“Due to COVID’s impact in Europe, I took the decision to come back to Australia for some months away from it all. I needed some space away on a personal level, just to hit the reset button. I have been dancing professionally now for 18 years, nearly four of those in Belgium. I’m a great believer now in the value of rest. There is a lot of inner trust that comes with rest for a dancer, that your body will build itself back into full capacity. I started on projects in Australia in January, so I have been spending the past couple of months getting back into gear.”
There is an advocate in you, that threads itself throughout your various work. What would you say is the message that is emerging, and what is strongest for you at this point?
“I grew up with the influence and inspiration of my uncle, W.S. Rendra, Indonesia’s foremost poet, playwright, actor and activist. His ethos was that ‘art is the voice of the people’, and that the artist has this responsibility. That has always been my central ethos, too, and why I struggled so much with classical ballet at times, because the mirror does not accurately reflect modern life, and is not culturally relevant. I’m a very open person and believe in the importance of de-stigmatising common problems. When you sweep stuff under the rug, nothing can move forward in an honest way, you end up masking and killing your truth in the process. When you share your stories, it can open up connections to others, and I choose to do so consciously because I believe that doing so can help others. We are all so very unique, but humans have common problems, and knowing you’re not alone is vital.”
Tell us a bit about the work you are trying to establish in Indonesia?
“Dance is culturally intrinsic to Indonesia. Kids of all demographics learn traditional dance, and with Dutch colonisation came western forms of dance such as classical ballet. More recently, this has extended to hip hop/contemporary styles, and with trends quick to develop massive popularity in Indonesia, western dance forms have become increasingly commonplace. Training in these styles is, however, limited to the wealthy, and as a developing nation, this poses the problem of gaping inaccessibility in training and viewing performance, inhibiting the impact the art form can have on Indonesian culture. Traditional dances are performed in temples, outdoors or in the palaces, and only more recently in theatres for forms like wayang wong.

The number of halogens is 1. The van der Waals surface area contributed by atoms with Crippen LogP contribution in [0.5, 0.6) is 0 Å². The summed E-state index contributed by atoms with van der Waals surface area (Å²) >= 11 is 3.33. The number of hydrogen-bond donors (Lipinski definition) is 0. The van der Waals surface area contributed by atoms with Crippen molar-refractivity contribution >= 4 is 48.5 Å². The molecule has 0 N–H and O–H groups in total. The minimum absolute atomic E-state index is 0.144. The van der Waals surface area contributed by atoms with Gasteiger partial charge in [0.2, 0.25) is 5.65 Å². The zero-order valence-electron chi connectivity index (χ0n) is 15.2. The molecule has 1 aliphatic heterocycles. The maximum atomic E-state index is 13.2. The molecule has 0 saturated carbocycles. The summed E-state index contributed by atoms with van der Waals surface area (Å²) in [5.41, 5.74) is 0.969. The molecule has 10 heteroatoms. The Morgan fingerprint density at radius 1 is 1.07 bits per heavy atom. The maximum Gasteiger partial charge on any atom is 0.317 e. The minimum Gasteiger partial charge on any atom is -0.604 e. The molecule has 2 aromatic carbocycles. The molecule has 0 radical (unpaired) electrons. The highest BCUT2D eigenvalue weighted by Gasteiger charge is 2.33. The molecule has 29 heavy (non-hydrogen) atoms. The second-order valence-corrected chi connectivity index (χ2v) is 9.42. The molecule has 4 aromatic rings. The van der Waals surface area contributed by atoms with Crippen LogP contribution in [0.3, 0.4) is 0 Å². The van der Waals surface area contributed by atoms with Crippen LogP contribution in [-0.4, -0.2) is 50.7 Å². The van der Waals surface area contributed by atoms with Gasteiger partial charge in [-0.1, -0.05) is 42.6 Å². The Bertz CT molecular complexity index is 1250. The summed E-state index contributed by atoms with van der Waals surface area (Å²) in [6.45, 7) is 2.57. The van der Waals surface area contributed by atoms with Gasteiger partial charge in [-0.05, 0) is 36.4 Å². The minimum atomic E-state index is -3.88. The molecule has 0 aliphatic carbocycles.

What I would like to do in Indonesia is find ways to bridge these gaps — between demographics, western and traditional forms, themes in artistic content, and Indonesia extra-culturally. I have started this work with my community workshops, which I will eventually collaborate with Indonesian artists and work to bring in international artists. My mission is to enable these aspirations from the ground up through my new company, A_PART, which is a digital stage and studio connecting artists and communities between Indonesia, Australia and the world, giving a platform for Indonesian dancers and creators with their exceptional and rich talent, to be recognised and seen on the world stage.”
What creative expressions or coping mechanisms have you discovered or explored during the current pandemic?
“Honestly, I have needed this time. I can be a real recluse, and love quiet and introspection. The sort of collective societal anxiety about lack of certainty of the future is, in many ways, a learned social construct. As humans, we yearn control, we yearn answers, we yearn comfort, and I am one of the worst culprits! I have used this as an opportunity to yield to the unknown, to see where my heart takes me, surrender to the moment. It has been terrifying and very painful in many ways, but right now, I am starting to feel the benefits and the seeds of a new sort of liberation and galvanisation. I don’t think I would have arrived at this place without a complete rest. The greatest gift has been to spend this time with my family in a sort of isolated unit. As I said, we are very close, and living overseas, missing this time with them has been really hard for sure.”
What is next for you in terms of performance, creativity and life?
“Right now, I am working toward a new dance theatre-based creation, ‘Kasekten’ (translated ‘power’ from Javanese – particularly one to which we humans are subservient to), with Javanese heavy metal vocalist Karina Utomo and installation artist Michaela Gleave. It looks at rewriting ancient stories, replacing men with women as the protagonists, evoking the mystery and ritual of sacred dance performance.
If the situation in Europe improves enough, I hope I can return to Opera Ballet Vlaanderen during the European summer in 2021. There are many incredible works that had to be pushed back because of COVID. When Belgium went into lockdown, we were a week away from premiering the Alain Platel opera, C(H)OEURS, which I was so excited for and personally invested in. It was heartbreaking when we received news of its postponement. But hopefully the reward of delayed gratification is on the horizon.”
By Linda Badger of Dance Informa.